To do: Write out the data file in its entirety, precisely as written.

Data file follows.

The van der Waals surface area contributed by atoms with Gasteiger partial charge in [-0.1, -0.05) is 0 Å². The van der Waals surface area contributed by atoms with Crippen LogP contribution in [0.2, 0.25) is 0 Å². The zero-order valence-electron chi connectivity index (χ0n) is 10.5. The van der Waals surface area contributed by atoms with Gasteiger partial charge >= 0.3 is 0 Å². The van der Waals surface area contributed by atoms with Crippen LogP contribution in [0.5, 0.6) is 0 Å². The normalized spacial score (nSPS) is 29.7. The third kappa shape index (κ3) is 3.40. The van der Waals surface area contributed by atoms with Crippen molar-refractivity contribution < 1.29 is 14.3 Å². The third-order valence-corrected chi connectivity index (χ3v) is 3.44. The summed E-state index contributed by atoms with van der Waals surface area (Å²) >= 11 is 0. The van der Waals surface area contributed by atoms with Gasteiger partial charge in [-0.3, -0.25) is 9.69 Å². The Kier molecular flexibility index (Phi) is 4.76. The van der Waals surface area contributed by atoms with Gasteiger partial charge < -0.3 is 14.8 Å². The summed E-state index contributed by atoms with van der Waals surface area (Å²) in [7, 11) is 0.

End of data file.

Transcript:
The van der Waals surface area contributed by atoms with Gasteiger partial charge in [-0.1, -0.05) is 0 Å². The van der Waals surface area contributed by atoms with Crippen LogP contribution in [0.2, 0.25) is 0 Å². The zero-order valence-electron chi connectivity index (χ0n) is 10.5. The van der Waals surface area contributed by atoms with Gasteiger partial charge >= 0.3 is 0 Å². The van der Waals surface area contributed by atoms with Crippen LogP contribution in [0.5, 0.6) is 0 Å². The normalized spacial score (nSPS) is 29.7. The third kappa shape index (κ3) is 3.40. The van der Waals surface area contributed by atoms with Crippen molar-refractivity contribution < 1.29 is 14.3 Å². The third-order valence-corrected chi connectivity index (χ3v) is 3.44. The summed E-state index contributed by atoms with van der Waals surface area (Å²) >= 11 is 0. The van der Waals surface area contributed by atoms with Gasteiger partial charge in [-0.3, -0.25) is 9.69 Å². The Kier molecular flexibility index (Phi) is 4.76. The van der Waals surface area contributed by atoms with Gasteiger partial charge < -0.3 is 14.8 Å². The summed E-state index contributed by atoms with van der Waals surface area (Å²) in [7, 11) is 0.